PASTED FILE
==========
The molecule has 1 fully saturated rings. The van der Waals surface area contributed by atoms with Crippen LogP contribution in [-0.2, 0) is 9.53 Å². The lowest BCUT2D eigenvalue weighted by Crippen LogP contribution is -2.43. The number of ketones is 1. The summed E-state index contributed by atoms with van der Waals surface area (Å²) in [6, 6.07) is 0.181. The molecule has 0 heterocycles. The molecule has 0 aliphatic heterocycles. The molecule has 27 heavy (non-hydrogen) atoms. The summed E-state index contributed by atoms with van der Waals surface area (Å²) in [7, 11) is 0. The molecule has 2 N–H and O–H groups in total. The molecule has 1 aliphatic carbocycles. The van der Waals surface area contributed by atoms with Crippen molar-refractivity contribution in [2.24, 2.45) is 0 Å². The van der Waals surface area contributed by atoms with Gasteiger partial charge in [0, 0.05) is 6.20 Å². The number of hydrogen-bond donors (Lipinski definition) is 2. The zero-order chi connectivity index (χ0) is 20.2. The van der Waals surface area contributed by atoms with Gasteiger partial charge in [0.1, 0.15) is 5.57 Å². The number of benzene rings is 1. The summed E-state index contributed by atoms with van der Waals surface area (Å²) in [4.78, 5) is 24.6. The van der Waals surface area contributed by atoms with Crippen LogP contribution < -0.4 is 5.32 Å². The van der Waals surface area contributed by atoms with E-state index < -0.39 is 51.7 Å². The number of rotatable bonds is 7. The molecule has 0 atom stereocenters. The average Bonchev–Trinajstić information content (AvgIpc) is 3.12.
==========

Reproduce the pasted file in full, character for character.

The molecule has 1 fully saturated rings. The van der Waals surface area contributed by atoms with Crippen LogP contribution in [-0.2, 0) is 9.53 Å². The lowest BCUT2D eigenvalue weighted by Crippen LogP contribution is -2.43. The number of ketones is 1. The summed E-state index contributed by atoms with van der Waals surface area (Å²) in [6, 6.07) is 0.181. The molecule has 0 heterocycles. The molecule has 0 aliphatic heterocycles. The molecule has 27 heavy (non-hydrogen) atoms. The summed E-state index contributed by atoms with van der Waals surface area (Å²) in [7, 11) is 0. The molecule has 2 N–H and O–H groups in total. The molecule has 1 aliphatic carbocycles. The van der Waals surface area contributed by atoms with Crippen molar-refractivity contribution in [2.24, 2.45) is 0 Å². The van der Waals surface area contributed by atoms with Gasteiger partial charge in [0, 0.05) is 6.20 Å². The number of hydrogen-bond donors (Lipinski definition) is 2. The zero-order chi connectivity index (χ0) is 20.2. The van der Waals surface area contributed by atoms with Gasteiger partial charge in [0.1, 0.15) is 5.57 Å². The number of benzene rings is 1. The summed E-state index contributed by atoms with van der Waals surface area (Å²) in [4.78, 5) is 24.6. The van der Waals surface area contributed by atoms with Crippen LogP contribution < -0.4 is 5.32 Å². The van der Waals surface area contributed by atoms with E-state index < -0.39 is 51.7 Å². The number of rotatable bonds is 7. The molecule has 0 atom stereocenters. The average Bonchev–Trinajstić information content (AvgIpc) is 3.12.